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Ch’ng Poh Tiong June 2010 issue column

If Tang China (AD 618–906) represents the high point in Chinese poetry, then the Song – both the Northern (AD 960–1126) and Southern (AD 1127–1279) dynasties – produced the greatest ceramics of that ancient civilisation. Mostly in monochrome, their fluidity, simplicity and subtlety have not been matched. Their glazes have been likened to jade, silver, snow and ice.

The most prized Song ceramics are ding, ge, guan, jun and ru. The last is the most sought-after because they were imperial wares exclusive to the court. Not to mention that there are only about 70 pieces left in the world. My personal favourite are jun ceramics, their dream-like shimmer and floating hues reminding me of a soft blue sky after a downpour.

Like these exquisite and unique ceramics, the five greatest expressions of white wine are, for me, blanc de blancs Champagne, Chablis, Hunter Valley Semillon, Mosel Riesling and Vouvray. Although there are exceptions in their expressions, the golden thread that weaves through all of them, whether Chardonnay, Semillon, Riesling or Chenin Blanc, is a pristine purity of fruit untouched by the (often heavy) hand of oak.

There is something to be said for the view that the less we need to produce something great, the greater, therefore, is the final product. In that minimalistic sense, my five white wine choices – each able to attain nobility simply from their respective grape’s own driven personality, without any outside help – fulfil the criterion admirably.

This purity is simplicity itself. Yet to mistake simplicity for being simple would be the ultimate folly of a simplistic mind. The fact is, an unoaked wine in the glass stands before us as if it were a person without any clothes or make-up. Every line of fruit, curve of freshness and natural composure – or the lack of it – will be exposed entirely. There’s just no chance of a cover up.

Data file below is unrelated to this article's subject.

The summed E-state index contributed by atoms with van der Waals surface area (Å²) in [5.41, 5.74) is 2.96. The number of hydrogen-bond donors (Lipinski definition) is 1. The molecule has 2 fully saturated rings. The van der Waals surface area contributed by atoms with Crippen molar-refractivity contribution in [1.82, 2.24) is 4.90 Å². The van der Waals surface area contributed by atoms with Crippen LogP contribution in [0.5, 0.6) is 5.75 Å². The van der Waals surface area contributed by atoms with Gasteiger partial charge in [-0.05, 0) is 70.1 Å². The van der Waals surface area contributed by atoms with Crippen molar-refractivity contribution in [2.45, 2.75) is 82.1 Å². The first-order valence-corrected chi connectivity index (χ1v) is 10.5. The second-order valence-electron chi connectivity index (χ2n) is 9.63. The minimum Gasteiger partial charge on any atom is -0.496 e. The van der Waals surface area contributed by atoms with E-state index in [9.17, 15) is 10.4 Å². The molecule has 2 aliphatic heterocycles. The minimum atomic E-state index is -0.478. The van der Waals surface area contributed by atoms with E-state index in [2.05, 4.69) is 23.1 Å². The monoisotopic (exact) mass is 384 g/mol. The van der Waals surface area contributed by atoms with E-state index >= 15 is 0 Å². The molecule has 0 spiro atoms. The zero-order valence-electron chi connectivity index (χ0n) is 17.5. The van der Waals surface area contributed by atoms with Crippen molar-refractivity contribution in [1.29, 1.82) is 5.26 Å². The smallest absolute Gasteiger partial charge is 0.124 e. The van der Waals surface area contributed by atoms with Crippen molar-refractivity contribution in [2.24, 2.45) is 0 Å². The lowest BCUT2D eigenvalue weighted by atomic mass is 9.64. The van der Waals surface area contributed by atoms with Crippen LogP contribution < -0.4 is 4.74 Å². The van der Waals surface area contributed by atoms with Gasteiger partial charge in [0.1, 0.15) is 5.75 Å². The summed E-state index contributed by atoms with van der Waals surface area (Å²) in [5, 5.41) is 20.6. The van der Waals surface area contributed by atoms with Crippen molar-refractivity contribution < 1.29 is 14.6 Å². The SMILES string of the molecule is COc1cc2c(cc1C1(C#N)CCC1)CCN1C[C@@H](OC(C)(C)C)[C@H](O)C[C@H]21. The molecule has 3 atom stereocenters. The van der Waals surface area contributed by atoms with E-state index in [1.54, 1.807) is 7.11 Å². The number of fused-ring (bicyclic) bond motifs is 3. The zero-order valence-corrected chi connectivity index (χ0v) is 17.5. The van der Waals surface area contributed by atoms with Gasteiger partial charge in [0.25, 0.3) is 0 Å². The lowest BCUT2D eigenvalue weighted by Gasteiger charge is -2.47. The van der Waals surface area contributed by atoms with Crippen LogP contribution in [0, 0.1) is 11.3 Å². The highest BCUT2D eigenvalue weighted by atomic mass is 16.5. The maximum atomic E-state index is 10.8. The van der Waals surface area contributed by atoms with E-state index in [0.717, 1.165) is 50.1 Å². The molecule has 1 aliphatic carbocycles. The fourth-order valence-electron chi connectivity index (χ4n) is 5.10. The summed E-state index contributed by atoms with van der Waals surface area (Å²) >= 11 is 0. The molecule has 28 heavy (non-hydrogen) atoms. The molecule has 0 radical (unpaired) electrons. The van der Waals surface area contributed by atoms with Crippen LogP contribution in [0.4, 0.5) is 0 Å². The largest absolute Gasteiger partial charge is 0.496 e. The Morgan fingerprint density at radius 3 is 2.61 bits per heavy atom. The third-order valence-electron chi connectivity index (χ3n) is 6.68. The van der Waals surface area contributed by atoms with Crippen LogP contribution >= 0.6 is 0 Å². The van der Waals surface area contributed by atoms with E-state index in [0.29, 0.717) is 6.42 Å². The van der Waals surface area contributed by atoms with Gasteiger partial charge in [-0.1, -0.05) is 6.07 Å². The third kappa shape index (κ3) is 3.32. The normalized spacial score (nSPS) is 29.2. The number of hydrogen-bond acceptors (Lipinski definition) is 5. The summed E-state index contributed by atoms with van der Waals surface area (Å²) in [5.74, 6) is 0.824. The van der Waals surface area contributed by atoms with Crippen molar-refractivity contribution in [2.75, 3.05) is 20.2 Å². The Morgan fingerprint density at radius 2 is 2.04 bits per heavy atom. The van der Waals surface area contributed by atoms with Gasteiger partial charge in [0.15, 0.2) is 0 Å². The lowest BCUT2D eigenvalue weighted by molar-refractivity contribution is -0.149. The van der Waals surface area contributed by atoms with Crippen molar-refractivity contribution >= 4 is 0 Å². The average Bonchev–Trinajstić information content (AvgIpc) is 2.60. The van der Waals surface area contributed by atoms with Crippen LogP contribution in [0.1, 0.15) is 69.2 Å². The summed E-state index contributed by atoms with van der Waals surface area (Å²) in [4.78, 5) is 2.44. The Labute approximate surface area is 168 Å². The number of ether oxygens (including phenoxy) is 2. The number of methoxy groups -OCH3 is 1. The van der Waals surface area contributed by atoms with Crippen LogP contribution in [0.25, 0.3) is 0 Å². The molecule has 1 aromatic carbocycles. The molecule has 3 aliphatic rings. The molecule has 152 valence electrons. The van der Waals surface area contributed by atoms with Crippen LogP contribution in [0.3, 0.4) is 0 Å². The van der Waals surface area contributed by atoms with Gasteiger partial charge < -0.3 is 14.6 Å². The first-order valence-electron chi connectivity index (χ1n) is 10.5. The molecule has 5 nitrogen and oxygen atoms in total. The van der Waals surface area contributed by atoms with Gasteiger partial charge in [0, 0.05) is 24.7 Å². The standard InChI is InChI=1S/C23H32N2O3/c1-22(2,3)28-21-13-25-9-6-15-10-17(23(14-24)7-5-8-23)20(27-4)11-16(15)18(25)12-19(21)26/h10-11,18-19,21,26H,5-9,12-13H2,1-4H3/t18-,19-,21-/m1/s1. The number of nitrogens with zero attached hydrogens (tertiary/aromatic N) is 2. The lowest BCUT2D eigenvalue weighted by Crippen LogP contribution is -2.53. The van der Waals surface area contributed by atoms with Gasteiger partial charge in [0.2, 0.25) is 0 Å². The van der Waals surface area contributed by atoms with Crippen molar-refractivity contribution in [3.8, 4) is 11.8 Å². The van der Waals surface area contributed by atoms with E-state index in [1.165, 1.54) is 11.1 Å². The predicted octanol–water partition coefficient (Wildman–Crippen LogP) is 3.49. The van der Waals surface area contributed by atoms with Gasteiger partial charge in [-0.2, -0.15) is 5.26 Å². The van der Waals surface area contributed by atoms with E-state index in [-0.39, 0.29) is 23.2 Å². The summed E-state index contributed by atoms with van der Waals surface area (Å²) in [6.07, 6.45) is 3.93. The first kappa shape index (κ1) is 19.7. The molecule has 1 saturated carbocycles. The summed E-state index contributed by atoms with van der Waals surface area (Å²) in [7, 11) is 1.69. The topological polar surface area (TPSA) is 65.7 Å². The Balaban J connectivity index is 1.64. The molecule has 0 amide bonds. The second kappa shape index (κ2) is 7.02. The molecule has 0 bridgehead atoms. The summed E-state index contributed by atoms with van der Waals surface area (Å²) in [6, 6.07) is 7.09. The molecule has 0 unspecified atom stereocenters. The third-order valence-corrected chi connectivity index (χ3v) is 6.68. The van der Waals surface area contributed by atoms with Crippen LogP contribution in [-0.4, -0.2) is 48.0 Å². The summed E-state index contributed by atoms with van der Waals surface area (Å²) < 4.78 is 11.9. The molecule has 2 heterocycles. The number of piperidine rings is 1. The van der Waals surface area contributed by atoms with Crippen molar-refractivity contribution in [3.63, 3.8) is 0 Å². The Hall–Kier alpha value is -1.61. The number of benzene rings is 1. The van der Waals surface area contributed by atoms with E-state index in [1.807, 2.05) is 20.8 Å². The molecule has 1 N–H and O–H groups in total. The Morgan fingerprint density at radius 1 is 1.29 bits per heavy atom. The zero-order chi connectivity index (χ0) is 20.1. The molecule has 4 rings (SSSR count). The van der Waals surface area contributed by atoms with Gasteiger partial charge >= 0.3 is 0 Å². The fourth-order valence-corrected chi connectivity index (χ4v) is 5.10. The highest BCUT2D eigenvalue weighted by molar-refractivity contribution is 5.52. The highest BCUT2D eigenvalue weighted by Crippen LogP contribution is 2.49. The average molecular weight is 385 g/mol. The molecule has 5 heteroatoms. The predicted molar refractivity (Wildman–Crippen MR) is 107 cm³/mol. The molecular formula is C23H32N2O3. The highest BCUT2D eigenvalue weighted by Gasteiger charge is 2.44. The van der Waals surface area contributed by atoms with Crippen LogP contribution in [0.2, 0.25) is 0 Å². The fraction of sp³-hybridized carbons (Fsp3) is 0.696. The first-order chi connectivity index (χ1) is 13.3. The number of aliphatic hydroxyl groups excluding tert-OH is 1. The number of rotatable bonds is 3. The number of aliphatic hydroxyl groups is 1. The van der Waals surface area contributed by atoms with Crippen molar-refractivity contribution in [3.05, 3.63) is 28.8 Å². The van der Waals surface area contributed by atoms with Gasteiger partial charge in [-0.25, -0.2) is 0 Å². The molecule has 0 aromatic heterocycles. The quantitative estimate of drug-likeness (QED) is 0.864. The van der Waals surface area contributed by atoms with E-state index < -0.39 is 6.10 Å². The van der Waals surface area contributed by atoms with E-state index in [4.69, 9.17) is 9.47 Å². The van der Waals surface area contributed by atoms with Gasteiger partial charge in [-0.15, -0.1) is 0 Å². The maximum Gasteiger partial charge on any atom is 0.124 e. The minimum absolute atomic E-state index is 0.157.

Blanc de blancs Champagne, Chablis, Hunter Valley Semillon, Mosel Riesling and Vouvray all possess fierce acidities on the edge of extremity. They rain down on us like a raging storm of pelting freshness. All are hyper challenging to taste and, for the uninitiated, perhaps even hard to comprehend.

You have to blaze through that steel wall of primary acidity to get to the fruit, which is not lying underneath the torrent of freshness, but wrapped and embellished into its core. It’s as if, in a blinding blizzard, we are expected to see what is ahead of us. Perfect eyesight will be of no use whatsoever. Only time can calm the gravity-defying acidity for the fruit to reveal itself.

Let’s be perfectly honest. When my choice of ‘fab five’ whites are judged young, it’s not always humanly possible to tell the difference between greatness locked in an atom of unforgiving vivacity, and a lean, mean, green wine. A seasoned taster (not me) is required. Or, if less experienced, someone who has a crystal ball with an uninterrupted view into the future.

There are many great examples of blancs de blanc Champagne, Chablis, Hunter Valley Semillon, Mosel Riesling and Vouvray. Personal favourites include (respectively) Champagne Salon, Domaine de Long-Depaquit, Tyrrell’s, JJ Prüm and Domaine Huet.

The ultra cool-climate Chardonnays remind me of tiny white flowers, young citrus, green pineapples, nutmeg and a flint-like minerality. Hunter Valley Semillon is probably the most punishing of wines to taste when young. Solidly pin-point citrus, its blanket acidity can be so raw that, by contrast, the Loire’s supremely tart Gros Plant (aka Folle Blanche) will seem soft in comparison. Only die-hard wine lovers need apply – but you won’t be sorry.

As for the Mosel, just the name alone is entrancing. The Riesling here bewitches with flowers, citrus, pineapple, Fuji apples, minerality and a dash of honey. And when it comes to the irreplaceable Chenin Blanc from Vouvray, just outside Tours, there’s almost always waxy, woolly, wild honey flavours and controlled minerality. And supercharged acidity, too, of course.

Difference in grapes notwithstanding, the sensation when tasting my ‘famous five’ is not dissimilar. (I’ve elevated their status from ‘fabulous’ to ‘famous’ in just a few short paragraphs – I hope the wines are now well known to you if they weren’t before.)

The experience is like standing in front of an El Greco painting. The suspended figures are slim and long, yet possessing great strength, vitality and backbone. Like jumping into a swimming pool that, only the morning before, was iced over.

It’s a great privilege, when raising a glass, not only to drink a lively wine but, in the drinking, to feel completely alive. A feeling as precious and timeless as all those great Song ceramics.

Written by Ch’ng Poh Tiong

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